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Title: An Investigation of Academic Employees' Post Merger Mental Models and Perceptions in a Higher Education Environment
Author: Lawlor, Jennifer E.
ISNI:       0000 0001 3605 8843
Awarding Body: University of Ulster
Current Institution: Ulster University
Date of Award: 2008
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This thesis seeks to investigate the post-merger integration in the Faculty of Business at the Dublin Institute of Technology (DIT), the largest third-level educational institution in the Republic of Ireland, and specifically to focus on the mental models and perceptions of employees in this Faculty regarding post-merger integration. The literature review draws upon a number of disciplinary stands, namely corporate strategy, change management, organisational culture and the higher education merger literature. From the exta,nt literature, it was evident that a number of research gaps existed, in relation to the 'post-merger' or 'post-integration' stage, and specifically regarding the human and 'soft' issues of a merger. A further gap in the merger literature pertains to the role and importance of a new physical environment in the post-merger stage. A related, but under-researched issue is the concept of territoriality, which in tum may result in a 'them' and 'us' mentality, amongst merging entities. A further research consideration was the extent to which there was a singular Faculty culture. ''-''' For the purpose of this thesis, forty-one in-depth interviews were conducted with participants from the Faculty of Business at the Dublin Institute of Technology. A phenomenological approach was identified as best capturing the focus of this research which was to gain insights into DIT employees' mental models of the post-integration phase. The key findings emanating from this thesis were that employees were very au fait with the rationale for the merger and perceived it in a very pragmatic fashion. The study also found that the new physical environment was overwhelmingly a source of motivation and job satisfaction to the participants. However, at another level, the vastness and layout of the physical environment was seen to be an inhibitor to social integration; Another key theme which arose was that of territoriality which was also related again to a 'them' and 'us' mentality which emerged across many of the interviews. The author identified a number of sub-cultures, as opposed to the existence of a singular Faculty culture, and identified the linkages between these sub-cultures through an innovative application of Thompson's (2001) adaptation of Miles and Snow's (1978b) seminal classification. Finally, the key findings are synthesised in a conceptual framework and the author presents a number of recommendations for future research, and for organisations undertaking a merger change initiative.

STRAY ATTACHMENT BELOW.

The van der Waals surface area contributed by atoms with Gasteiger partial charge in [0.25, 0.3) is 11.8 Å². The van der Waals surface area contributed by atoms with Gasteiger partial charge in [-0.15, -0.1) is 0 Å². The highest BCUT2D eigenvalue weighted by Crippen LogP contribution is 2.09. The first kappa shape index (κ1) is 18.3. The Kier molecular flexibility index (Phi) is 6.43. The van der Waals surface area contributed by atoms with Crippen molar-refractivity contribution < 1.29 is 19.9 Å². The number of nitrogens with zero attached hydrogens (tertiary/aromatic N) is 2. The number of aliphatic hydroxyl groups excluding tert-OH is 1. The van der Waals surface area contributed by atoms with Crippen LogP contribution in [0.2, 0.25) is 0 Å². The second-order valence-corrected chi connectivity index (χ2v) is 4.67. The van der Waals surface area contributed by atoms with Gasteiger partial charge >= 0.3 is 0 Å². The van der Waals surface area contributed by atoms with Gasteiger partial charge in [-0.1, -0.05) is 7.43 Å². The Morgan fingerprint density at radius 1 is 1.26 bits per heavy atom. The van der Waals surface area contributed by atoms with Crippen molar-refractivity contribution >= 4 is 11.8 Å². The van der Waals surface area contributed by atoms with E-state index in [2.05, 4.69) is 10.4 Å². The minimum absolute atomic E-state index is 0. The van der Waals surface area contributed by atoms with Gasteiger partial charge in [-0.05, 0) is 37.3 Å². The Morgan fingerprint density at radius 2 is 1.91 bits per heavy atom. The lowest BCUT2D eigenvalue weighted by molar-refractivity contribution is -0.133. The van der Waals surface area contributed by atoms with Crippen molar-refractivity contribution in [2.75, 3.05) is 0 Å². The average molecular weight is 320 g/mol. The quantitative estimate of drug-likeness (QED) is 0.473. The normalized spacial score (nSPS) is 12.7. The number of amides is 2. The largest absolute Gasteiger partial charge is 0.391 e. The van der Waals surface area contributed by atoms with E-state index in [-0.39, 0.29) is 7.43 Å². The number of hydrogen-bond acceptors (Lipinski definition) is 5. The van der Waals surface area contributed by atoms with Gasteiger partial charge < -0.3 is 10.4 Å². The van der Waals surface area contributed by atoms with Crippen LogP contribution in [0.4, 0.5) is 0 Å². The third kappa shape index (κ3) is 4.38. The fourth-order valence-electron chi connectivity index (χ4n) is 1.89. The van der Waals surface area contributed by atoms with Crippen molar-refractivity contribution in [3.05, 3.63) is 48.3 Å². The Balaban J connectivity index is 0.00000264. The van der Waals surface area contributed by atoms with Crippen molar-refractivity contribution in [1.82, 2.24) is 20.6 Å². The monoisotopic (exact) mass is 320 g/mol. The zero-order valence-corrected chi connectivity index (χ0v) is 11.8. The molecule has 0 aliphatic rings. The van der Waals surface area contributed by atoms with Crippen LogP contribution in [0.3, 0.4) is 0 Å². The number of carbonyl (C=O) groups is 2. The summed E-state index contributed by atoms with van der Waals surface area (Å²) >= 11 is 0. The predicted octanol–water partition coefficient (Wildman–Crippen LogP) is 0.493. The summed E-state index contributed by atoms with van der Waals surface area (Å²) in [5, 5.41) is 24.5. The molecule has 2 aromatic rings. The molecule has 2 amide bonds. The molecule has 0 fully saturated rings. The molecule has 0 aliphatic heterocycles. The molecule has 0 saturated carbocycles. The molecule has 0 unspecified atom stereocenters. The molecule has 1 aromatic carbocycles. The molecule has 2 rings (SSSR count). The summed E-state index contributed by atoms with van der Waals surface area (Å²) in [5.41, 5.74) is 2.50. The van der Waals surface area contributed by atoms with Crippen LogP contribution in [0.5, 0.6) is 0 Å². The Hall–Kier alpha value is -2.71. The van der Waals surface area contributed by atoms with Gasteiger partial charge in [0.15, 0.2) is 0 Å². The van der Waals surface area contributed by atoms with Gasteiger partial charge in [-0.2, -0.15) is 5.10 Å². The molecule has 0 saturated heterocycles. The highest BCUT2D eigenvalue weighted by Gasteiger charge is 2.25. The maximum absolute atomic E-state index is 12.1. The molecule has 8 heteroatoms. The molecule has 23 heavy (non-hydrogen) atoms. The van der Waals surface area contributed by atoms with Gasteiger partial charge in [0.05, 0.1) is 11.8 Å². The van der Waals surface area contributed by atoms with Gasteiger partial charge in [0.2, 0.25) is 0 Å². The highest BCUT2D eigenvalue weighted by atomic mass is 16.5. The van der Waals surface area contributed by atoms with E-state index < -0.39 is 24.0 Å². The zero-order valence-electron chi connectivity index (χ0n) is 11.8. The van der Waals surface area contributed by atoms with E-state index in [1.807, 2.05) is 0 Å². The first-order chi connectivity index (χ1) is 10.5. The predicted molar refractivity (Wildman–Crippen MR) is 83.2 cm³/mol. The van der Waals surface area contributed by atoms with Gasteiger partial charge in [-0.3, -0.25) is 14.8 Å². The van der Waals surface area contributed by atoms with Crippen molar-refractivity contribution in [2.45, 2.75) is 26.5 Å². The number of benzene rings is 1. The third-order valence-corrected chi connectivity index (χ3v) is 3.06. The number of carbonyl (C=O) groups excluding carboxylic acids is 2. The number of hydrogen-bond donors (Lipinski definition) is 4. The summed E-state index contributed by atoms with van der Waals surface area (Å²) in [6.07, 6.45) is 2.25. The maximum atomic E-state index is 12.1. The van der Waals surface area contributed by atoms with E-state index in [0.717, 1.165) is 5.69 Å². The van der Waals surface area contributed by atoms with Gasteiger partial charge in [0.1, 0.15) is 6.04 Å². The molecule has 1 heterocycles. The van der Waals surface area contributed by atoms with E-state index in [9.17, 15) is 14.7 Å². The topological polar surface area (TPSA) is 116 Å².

Supervisor: Not available Sponsor: Not available
Qualification Name: Thesis (Ph.D.) Qualification Level: Doctoral
EThOS ID:  DOI: Not available